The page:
We started this blog to write about what it is like to live as an expat in a foreign country. To talk not just about the fun and interesting things, but also to talk about the challenges and difficult parts of living away from home in a country and culture (not to mention language) that is so far and away different from where we are from. Sometimes this blog does morph into something like a travel guide — places to see and things to do in Japan. Today, though, I will step back and talk about one of the challenging things.
My husband just left on a business trip. He will be gone for almost a week. I have been very fortunate to be able to accompany him on many of his business trips. The company pays his travel expenses, and we pay mine. We schedule a few vacation days before or after the business part of the trip, and so we have an opportunity to do a bit of sight-seeing together. But… this time, going with him just wasn’t an option. He has a couple of business stops to make, and it just wasn’t practical.
Over the years of our marriage, he has done a fair amount of business travel, and I have stayed at home. It isn’t that I can’t stay alone, or that I am afraid to stay alone. In fact, I like some alone time now and then.
But… it is a little more challenging for me being alone here. I can manage quite well taking care of myself, our apartment, and buying groceries, etc. That is not the problem. The problem is that the amount of solitude that I have when he is gone, can start to feel overwhelming. Without a job of my own, and without the business connections and friends at work that he has, my day is pretty quiet. Sometimes too quiet.
I just got back from a trip to the US to visit family, and I left my husband here “alone” for 2 1/2 weeks. He missed me, and evenings were lonely, but he had that full day at work where he was with his co-workers and interacting with people. Then for a few hours in the evening before going to sleep, he was alone.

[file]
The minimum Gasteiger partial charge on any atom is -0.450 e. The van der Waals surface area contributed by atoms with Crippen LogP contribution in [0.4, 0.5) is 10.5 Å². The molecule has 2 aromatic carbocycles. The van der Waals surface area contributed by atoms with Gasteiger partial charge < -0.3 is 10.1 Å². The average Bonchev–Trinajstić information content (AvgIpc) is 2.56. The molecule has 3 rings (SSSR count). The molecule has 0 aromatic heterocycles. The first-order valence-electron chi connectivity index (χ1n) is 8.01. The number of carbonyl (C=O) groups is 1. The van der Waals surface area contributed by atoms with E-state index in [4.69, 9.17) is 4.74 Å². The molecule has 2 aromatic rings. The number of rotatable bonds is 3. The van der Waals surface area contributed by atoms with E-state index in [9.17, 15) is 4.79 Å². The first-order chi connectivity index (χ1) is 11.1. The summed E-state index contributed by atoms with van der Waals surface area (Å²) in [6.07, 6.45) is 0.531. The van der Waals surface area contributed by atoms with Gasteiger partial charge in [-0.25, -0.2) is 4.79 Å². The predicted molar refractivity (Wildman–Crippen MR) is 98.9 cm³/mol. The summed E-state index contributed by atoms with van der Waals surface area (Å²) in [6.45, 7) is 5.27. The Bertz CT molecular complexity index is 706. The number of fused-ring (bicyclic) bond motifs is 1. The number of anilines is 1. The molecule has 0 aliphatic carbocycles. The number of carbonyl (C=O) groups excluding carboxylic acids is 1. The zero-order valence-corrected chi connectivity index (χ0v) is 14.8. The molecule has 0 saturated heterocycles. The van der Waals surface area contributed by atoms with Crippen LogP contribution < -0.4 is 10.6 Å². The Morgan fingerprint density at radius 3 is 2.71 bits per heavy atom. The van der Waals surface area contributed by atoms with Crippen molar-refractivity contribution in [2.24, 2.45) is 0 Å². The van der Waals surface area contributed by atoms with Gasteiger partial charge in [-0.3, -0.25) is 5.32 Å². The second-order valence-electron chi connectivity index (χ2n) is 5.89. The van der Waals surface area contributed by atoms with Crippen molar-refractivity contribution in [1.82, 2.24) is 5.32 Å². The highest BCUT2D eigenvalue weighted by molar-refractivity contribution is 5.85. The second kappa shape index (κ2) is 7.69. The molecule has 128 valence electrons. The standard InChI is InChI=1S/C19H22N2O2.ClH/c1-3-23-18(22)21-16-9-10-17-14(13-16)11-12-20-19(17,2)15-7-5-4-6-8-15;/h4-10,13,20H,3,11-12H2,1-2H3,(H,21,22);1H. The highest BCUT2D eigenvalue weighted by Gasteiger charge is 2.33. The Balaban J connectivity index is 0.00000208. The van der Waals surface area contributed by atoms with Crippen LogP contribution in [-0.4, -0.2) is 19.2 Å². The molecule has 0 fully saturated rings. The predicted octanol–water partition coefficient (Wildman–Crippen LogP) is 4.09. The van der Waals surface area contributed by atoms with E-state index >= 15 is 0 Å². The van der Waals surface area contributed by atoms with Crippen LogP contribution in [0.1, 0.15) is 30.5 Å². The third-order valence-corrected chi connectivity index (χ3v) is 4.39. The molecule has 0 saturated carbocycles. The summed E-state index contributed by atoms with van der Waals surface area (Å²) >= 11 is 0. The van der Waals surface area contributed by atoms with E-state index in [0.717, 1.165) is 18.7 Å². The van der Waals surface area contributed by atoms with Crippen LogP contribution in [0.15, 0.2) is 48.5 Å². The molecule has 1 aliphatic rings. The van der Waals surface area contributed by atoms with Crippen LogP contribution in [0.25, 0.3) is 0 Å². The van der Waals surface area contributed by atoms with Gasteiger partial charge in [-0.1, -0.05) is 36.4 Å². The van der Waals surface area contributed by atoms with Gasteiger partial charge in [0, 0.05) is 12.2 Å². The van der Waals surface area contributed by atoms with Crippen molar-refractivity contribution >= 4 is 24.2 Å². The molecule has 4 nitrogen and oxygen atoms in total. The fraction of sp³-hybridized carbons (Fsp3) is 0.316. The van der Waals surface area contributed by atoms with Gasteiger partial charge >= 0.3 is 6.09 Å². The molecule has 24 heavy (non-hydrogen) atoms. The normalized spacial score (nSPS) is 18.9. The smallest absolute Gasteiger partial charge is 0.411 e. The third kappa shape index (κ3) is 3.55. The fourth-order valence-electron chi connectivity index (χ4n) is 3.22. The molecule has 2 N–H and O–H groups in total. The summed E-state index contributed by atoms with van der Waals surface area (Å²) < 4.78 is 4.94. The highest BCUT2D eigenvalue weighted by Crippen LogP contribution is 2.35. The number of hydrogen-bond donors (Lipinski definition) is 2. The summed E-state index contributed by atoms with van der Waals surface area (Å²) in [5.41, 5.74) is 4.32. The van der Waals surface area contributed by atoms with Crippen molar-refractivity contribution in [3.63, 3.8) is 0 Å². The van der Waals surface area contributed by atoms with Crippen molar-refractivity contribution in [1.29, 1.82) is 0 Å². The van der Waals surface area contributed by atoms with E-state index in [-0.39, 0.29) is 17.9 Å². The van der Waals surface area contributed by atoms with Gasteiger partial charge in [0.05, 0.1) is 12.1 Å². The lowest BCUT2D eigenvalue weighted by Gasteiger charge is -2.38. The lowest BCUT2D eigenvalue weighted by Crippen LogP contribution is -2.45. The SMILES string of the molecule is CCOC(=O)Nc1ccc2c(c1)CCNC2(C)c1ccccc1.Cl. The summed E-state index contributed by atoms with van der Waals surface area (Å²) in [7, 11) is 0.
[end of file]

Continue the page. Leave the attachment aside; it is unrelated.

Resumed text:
I guess the difficulty is that I don’t really have many friends here, and not many outlets for “socializing.” Because of the language barrier — and it is definitely a hurdle — it is hard for me to make Japanese friends. Most of them are just as shy about trying to speak English, as I am about speaking my meager amount of Japanese. And… finding English-speaking expats in our part of Tokyo is hard. We opted not to live in the popular expat areas, because we wanted a more authentic Japanese experience. Besides… living in Shibaura, close to my husband’s office, he can walk to work instead of taking a 45 minute train ride from Roppongi or Akasaka. We like Shibaura.
The Japanese people are very kind, and considerate. But they are also somewhat introverted. They don’t like to interfere in other people’s business. When we walk down the street, most of the Japanese that I meet do not make eye contact. When we ride on the trains, most people are looking at their cell phones, or have headphones in listening to music, or are sleeping (or maybe pretending to sleep.) Actually, if you hear loud conversation on the trains… it is likely to be from tourists… lol. They don’t want to interfere in each other’s business… including mine. I don’t mind, I am kind of that same personality myself. Like I said, I enjoy my “alone time” too.
And it is all well and good when I am alone during the day, and can look forward to spending time with my husband in the evenings. Except… when he is away. So this week I will have a few too many days to be all by myself.
I am not asking for pity, or even complaining. I am just bringing this topic into the blog for consideration. Yes. It can be lonely living in a foreign country. It can feel isolating. And I really do believe that you have to have the right personality to do this. You do have to be able to deal with some amount of isolation. You have to accept the challenging parts right along with the fun and interesting parts. And for us, this expat experience has been well worth dealing with those difficult parts.